Genre: Fiction, Science Fiction
In The Power the world is a recognisable place: there’s a rich Nigerian kid who lounges around the family pool; a foster girl whose religious parents hide their true nature; a local American politician; a tough London girl from a tricky family. But something vital has changed, causing their lives to converge with devastating effect. Teenage girls now have immense physical power – they can cause agonising pain and even death. And, with this small twist of nature, the world changes utterly.
This extraordinary novel by Naomi Alderman, a Sunday TimesYoung Writer of the Year and Granta Best of British writer, is not only a gripping story of how the world would change if power was in the hands of women but also exposes, with breath-taking daring, our contemporary world.
The Power is a difficult book to rate. On one hand, I enjoyed and appreciated what Alderman was going for, however I found the execution to be less than flawless.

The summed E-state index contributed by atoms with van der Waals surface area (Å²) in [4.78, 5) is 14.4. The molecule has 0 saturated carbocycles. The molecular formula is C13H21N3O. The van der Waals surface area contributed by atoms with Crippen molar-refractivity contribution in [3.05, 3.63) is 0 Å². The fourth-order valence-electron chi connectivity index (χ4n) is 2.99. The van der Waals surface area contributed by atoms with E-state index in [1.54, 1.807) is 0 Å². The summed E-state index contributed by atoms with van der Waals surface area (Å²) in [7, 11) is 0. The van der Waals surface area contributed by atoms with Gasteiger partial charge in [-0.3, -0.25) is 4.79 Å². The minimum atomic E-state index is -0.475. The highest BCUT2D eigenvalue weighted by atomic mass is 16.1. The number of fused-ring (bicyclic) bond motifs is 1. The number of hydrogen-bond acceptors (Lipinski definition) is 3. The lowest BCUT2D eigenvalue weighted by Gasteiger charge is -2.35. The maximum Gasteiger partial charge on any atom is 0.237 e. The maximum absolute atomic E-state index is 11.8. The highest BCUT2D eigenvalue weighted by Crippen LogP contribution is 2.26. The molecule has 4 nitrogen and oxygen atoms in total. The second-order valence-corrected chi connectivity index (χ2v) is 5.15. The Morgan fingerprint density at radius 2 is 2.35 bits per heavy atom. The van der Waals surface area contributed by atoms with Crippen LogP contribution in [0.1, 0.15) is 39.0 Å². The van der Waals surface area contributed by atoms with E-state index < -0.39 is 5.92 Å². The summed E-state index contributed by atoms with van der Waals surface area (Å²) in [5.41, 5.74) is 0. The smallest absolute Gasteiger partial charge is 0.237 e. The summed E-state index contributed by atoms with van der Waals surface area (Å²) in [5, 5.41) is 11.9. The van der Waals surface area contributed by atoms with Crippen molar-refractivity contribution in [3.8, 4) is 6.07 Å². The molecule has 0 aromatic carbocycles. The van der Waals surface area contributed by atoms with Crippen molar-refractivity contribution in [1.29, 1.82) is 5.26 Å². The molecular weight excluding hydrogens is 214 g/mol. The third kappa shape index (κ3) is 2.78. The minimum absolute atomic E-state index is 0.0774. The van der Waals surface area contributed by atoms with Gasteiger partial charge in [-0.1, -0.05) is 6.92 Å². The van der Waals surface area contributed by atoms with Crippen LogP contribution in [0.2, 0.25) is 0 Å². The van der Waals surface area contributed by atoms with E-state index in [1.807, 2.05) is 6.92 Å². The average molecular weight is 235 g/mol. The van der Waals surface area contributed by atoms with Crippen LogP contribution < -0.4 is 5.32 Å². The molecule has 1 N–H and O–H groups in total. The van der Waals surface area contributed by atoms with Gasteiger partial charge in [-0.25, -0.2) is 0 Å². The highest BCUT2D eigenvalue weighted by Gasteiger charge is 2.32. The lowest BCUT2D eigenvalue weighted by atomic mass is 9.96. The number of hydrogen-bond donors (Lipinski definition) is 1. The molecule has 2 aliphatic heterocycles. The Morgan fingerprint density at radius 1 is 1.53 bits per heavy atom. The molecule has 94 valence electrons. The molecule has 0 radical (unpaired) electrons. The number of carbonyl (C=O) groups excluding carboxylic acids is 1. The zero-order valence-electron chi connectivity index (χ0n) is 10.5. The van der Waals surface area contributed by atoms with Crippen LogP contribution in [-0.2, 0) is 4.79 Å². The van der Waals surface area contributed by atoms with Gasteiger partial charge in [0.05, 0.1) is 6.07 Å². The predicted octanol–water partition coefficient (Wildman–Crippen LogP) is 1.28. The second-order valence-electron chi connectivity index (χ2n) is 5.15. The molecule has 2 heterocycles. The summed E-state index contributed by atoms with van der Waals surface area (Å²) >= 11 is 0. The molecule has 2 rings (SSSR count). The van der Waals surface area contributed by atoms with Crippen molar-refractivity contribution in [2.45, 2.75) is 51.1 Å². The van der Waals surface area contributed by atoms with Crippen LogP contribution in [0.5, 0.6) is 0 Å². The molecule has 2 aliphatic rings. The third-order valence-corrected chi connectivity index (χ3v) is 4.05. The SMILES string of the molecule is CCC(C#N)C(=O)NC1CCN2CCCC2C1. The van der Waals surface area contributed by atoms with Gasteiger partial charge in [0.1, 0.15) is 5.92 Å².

The Power is told through multiple perspectives, though not all perspectives are equal. Alderman’s choice of perspectives is diverse and places the characters in interesting situations, however some cast a long shadow in terms of action and overall enjoyment. For this reason, large swaths of the novel are slow and boring.
Some of the most interesting aspects of the novel are Alderman’s reversal of gender roles/expectations/behaviors. Alderman included many thought provoking scenes and questions within each of the narratives. Imagining a world that discarded patriarchal influences is unique, as I haven’t come across a lot of novels that subvert gender expectations in this matter. Most novels follow Margaret Atwood’s lead creating a total patriarchal society at the expense of women and their choices.
Throughout the novel, Alderman included small drawings of artifacts from the past. Not all of these drawings feel relevant or congruent with the story being told, however they are interesting in their world building effort. I especially liked the inclusion of the drawing that suggested a gender reversal of genital mutilation.
On the other hand, the power dynamics between men and women were over simplified and almost glossed over to move the plot along. I would have enjoyed The Power more had Alderman focused more on the politics and upheaval of patriarchal society.
Overall, The Power communicates an interesting story while making the reader ponder questions about power dynamics between men and women, rape culture, patriarchal society.